According to an analysis conducted by Blanchett, while the expected aggregate value of the products (lifetime payments plus any residual balance available for heirs) is similar, the ‘regular’ GLWB dominates based on lifetime income (while there is a larger residual balance leftover with the ‘GLWB-Lite’). And so, because individuals typically buy annuities for the income benefits as a form of longevity insurance (rather than as a tool to maximize the size of legacy gifts), it likely makes more sense for these individuals to purchase the ‘regular’ higher-cost GLWB if they’re going to pursue such income guarantees at all (and perhaps earmark some of the non-annuitized portions of their portfolio for a legacy benefit).

Ultimately, the key point is that it is important for advisors to look beyond fees and understand client goals when analyzing potential investment products. And this is especially true in the case of annuities with GLWB features, where ironically seeking the lowest-cost option could negate much of the benefit of buying an annuity in the first place!

(Ryan Holiday)

Learning how to read is a core part of education. But the skill of reading goes beyond recognizing sounds and words to comprehension of the larger meaning of the work and how it might apply to your own life. And given the limited amount of time many busy professionals have available for reading (particularly for reading longer books), several strategies are available that can lead to a more fulfilling reading experience.

One way to become a better reader is to be more selective about what you read. For example, you might start a book but become disinterested after reading several chapters. Holiday suggests that this is a sign that you should stop reading the book and offers a rule of thumb to read at least the number of pages equal to 100 minus your age (so a 40-year-old could abandon a book after reading 60 pages). In addition, you can ask people you admire for book recommendations; if a certain book changed their life, there is a chance it will change yours too. And while some might seek to read as many books as possible, it is often more valuable to read a limited number of books attentively than to speed through a larger number of books.

Another way to become a better reader is to pursue a wider range of books. For example, while a given advisor might typically reach for books related to their business, expanding into other areas, such as history or philosophy, as well as reading fiction, can not only be rewarding but spur creativity as well. And to better recall what you have read, you can consider creating a “commonplace book” – a collection of quotes, ideas, stories, and facts – that can be useful for remembering key portions of a book later on.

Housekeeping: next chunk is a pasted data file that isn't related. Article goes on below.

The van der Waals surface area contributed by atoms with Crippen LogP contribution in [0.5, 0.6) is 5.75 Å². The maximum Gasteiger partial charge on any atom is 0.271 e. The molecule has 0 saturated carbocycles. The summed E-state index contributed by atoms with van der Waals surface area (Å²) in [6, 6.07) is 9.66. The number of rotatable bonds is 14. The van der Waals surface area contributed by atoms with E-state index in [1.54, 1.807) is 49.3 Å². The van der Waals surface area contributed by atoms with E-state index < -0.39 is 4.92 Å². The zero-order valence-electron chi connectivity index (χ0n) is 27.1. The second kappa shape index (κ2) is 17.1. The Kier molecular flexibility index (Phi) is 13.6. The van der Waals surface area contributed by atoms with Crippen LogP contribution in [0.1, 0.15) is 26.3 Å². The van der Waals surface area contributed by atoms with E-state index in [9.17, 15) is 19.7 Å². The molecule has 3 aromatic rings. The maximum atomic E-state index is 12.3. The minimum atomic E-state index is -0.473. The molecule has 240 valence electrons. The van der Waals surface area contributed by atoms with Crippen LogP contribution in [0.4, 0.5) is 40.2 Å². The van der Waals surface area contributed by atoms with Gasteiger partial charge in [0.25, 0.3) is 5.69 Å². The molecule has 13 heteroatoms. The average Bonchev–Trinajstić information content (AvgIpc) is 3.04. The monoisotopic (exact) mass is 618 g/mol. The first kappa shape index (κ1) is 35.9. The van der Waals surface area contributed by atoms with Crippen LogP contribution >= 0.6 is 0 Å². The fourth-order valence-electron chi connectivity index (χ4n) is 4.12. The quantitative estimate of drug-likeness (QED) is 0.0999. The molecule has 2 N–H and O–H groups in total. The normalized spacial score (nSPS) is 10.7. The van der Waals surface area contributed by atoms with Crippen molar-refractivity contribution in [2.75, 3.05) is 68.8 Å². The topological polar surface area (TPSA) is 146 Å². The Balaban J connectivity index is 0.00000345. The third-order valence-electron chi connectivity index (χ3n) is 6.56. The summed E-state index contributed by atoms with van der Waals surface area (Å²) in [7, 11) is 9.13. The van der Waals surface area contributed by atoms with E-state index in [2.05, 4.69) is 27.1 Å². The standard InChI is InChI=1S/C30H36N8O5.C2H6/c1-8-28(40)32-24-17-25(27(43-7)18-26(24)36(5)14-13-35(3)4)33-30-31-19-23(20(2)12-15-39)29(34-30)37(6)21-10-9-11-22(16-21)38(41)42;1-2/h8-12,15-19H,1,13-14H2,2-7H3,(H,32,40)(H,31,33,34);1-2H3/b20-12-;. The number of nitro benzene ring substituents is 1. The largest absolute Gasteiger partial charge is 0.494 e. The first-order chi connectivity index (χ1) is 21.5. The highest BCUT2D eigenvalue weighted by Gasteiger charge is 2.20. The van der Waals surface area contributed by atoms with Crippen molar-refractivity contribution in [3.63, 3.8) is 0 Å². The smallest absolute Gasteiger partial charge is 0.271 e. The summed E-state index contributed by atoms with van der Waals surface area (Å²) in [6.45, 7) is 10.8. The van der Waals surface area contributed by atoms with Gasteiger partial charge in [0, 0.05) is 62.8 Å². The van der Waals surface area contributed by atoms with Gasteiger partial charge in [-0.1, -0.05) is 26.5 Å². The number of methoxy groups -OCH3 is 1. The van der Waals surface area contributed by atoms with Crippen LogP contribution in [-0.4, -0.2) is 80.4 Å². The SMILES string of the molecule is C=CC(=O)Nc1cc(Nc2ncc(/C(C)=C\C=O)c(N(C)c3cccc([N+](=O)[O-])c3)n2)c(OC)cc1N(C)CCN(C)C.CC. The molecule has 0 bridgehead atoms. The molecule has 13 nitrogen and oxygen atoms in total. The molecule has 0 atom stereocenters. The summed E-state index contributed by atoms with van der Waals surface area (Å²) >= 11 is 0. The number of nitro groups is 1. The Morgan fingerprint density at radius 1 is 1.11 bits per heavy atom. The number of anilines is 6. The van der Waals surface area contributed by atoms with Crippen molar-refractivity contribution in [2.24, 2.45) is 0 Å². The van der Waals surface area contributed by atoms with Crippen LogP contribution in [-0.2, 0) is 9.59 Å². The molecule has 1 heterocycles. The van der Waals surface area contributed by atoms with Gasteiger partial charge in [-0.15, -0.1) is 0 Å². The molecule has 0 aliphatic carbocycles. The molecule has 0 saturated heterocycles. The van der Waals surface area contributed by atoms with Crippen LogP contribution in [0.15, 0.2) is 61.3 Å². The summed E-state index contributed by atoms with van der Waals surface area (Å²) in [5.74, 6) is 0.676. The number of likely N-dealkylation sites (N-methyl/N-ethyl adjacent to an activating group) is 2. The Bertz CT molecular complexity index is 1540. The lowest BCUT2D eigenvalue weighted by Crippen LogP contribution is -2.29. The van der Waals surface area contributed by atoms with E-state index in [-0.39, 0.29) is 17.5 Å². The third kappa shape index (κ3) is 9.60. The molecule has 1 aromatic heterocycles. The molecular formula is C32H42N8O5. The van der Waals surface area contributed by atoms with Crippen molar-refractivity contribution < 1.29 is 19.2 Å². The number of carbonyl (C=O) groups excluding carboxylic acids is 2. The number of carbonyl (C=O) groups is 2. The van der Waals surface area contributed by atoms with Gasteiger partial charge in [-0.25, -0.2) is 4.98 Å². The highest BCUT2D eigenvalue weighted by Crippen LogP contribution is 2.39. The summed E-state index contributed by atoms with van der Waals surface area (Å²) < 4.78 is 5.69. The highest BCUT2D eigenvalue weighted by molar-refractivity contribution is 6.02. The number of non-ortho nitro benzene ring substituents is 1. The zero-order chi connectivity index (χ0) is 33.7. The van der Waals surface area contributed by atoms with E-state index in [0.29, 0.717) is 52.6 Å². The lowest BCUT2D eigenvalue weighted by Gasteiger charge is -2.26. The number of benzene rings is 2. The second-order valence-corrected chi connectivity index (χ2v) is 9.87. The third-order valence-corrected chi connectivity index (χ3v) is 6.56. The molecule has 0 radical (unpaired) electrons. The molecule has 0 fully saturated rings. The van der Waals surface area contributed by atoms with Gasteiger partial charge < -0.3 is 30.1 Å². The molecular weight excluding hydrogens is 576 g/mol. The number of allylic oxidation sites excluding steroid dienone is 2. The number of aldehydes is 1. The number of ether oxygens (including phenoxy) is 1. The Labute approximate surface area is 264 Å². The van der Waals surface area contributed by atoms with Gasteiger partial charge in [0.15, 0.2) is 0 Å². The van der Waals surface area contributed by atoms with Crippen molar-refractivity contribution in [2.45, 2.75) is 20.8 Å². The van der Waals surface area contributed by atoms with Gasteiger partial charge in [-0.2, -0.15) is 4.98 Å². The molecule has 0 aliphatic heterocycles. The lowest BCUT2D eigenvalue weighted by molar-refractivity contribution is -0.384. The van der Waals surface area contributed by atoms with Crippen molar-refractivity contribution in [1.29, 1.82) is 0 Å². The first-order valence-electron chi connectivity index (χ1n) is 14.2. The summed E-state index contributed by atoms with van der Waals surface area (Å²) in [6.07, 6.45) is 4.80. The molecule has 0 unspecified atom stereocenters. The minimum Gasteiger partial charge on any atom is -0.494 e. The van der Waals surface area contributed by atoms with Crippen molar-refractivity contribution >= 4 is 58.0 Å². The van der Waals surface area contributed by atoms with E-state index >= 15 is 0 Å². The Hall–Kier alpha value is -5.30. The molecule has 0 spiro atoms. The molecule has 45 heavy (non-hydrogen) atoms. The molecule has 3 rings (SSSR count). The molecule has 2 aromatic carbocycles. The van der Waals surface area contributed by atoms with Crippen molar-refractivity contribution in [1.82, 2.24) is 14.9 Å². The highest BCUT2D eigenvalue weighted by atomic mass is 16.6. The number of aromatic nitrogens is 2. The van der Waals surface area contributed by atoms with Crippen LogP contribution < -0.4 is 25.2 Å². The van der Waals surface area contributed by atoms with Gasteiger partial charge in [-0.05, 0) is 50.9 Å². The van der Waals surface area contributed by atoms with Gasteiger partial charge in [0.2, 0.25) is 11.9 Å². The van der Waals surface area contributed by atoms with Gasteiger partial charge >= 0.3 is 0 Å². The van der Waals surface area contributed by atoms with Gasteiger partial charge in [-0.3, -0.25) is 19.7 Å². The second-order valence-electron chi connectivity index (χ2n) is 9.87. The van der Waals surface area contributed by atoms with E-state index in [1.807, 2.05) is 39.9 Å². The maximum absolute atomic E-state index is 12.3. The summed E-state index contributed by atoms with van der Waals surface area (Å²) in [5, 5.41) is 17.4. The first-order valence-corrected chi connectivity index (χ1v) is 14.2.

In the end, each person has different preferences for how to get the most out of reading. But by being more selective with what you read and expanding your horizons beyond one genre, your reading practice can not only be more enjoyable, but more productive as well!

(Peter Lazaroff)

A common New Year’s resolution for many individuals is to read more in the coming year. And as 2022 is almost halfway through(!), now might be a good time to renew that resolution (or start a new reading habit!). But while short-form content (whether it is a news article or an even shorter tweet) can be consumed easily and conveniently, reading more books on a consistent basis can be challenging.

While some people might set a goal of reading a certain number of books per month or per year, Lazaroff suggests instead of aiming to read for a certain amount of time each day. Because while reading two books each month might seem daunting, reading for at least 20 minutes each day can both seem more manageable and help make the reading habit more consistent. Another way to read more is to make it easier to (literally) find books to read. This can be accomplished by spreading books around the house (as you might prefer reading on the couch one day and in bed the next), and by having books available in a variety of mediums (e.g., having books loaded into an e-reader in addition to physical books). In addition, reading multiple books at once in a variety of genres can allow you to jump right back into a book of interest, no matter your mood, for a given day.

Just like other habits, getting started can often be the toughest part of reading on a regular basis. But by creating an environment conducive to reading, you can achieve, and hopefully surpass, your initial goals!

(Ryan Holiday | Forge)

Sometimes, when a leader encounters a problem with their business, it can seem like a unique challenge. But it’s very likely that someone has had the same problem before and quite possibly wrote about it. By reading books avidly, leaders can learn lessons from others to not only avoid making the same mistakes in the future but also gain wisdom to solve problems that arise.

As an extreme example, President Truman credited his extensive reading (including all of the books in his local library growing up!) for providing him with the wisdom needed when he suddenly became president in the middle of World War II after President Roosevelt’s death. And while most advisory firm owners don’t have aspirations for the presidency, reading can not only provide wisdom to apply to the workplace, but also make you a better person. For example, one study found that the mental process of imagining scenes while reading can help you develop greater empathy. In addition, it is important to not just read a book, but also do what it takes to retain key points, whether by using highlights, taking notes, or another method.

The key point is that for busy leaders, it is important to not necessarily treat reading as a distraction from work, but rather as a necessary facilitator of a leader’s most important and meaningful work. By devoting time to reading more often, whether it is digging into a physical book on philosophy before going to bed or listening to a suspenseful work of fiction as an audiobook on the commute to work, a leader can not only become more effective at work but also develop as a person!


We hope you enjoyed the reading! Please leave a comment below to share your thoughts, or make a suggestion of any articles you think we should highlight in a future column!

In the meantime, if you’re interested in more news and information regarding advisor technology, we’d highly recommend checking out Craig Iskowitz’s “Wealth Management Today” blog, as well as Gavin Spitzner’s “Wealth Management Weekly” blog.